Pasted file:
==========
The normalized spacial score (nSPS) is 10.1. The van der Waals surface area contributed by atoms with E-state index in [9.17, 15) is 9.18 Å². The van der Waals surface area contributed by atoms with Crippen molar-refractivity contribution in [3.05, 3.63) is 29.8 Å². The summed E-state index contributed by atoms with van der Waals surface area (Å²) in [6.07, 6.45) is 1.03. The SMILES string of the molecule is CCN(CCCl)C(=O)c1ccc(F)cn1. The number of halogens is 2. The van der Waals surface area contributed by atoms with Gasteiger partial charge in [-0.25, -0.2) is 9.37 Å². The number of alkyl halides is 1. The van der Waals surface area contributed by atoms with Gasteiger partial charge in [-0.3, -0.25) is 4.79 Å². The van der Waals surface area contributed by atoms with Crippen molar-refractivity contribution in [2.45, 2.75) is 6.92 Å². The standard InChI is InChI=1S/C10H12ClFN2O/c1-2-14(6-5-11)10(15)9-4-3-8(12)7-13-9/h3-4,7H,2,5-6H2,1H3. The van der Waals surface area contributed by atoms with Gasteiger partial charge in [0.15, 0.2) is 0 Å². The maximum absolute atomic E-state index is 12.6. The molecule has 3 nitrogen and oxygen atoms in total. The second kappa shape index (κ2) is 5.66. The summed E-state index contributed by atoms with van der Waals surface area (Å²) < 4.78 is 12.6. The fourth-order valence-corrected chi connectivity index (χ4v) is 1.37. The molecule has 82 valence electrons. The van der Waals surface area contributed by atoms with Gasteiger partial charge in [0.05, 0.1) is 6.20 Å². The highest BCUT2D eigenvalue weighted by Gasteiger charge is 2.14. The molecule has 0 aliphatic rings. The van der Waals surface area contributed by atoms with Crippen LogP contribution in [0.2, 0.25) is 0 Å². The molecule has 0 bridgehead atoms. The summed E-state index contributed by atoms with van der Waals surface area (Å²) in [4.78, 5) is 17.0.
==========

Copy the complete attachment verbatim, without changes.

The normalized spacial score (nSPS) is 10.1. The van der Waals surface area contributed by atoms with E-state index in [9.17, 15) is 9.18 Å². The van der Waals surface area contributed by atoms with Crippen molar-refractivity contribution in [3.05, 3.63) is 29.8 Å². The summed E-state index contributed by atoms with van der Waals surface area (Å²) in [6.07, 6.45) is 1.03. The SMILES string of the molecule is CCN(CCCl)C(=O)c1ccc(F)cn1. The number of halogens is 2. The van der Waals surface area contributed by atoms with Gasteiger partial charge in [-0.25, -0.2) is 9.37 Å². The number of alkyl halides is 1. The van der Waals surface area contributed by atoms with Gasteiger partial charge in [-0.3, -0.25) is 4.79 Å². The van der Waals surface area contributed by atoms with Crippen molar-refractivity contribution in [2.45, 2.75) is 6.92 Å². The standard InChI is InChI=1S/C10H12ClFN2O/c1-2-14(6-5-11)10(15)9-4-3-8(12)7-13-9/h3-4,7H,2,5-6H2,1H3. The van der Waals surface area contributed by atoms with Gasteiger partial charge in [0.15, 0.2) is 0 Å². The maximum absolute atomic E-state index is 12.6. The molecule has 3 nitrogen and oxygen atoms in total. The second kappa shape index (κ2) is 5.66. The summed E-state index contributed by atoms with van der Waals surface area (Å²) < 4.78 is 12.6. The fourth-order valence-corrected chi connectivity index (χ4v) is 1.37. The molecule has 82 valence electrons. The van der Waals surface area contributed by atoms with Gasteiger partial charge in [0.05, 0.1) is 6.20 Å². The highest BCUT2D eigenvalue weighted by Gasteiger charge is 2.14. The molecule has 0 aliphatic rings. The van der Waals surface area contributed by atoms with Crippen LogP contribution in [0.2, 0.25) is 0 Å². The molecule has 0 bridgehead atoms. The summed E-state index contributed by atoms with van der Waals surface area (Å²) in [4.78, 5) is 17.0.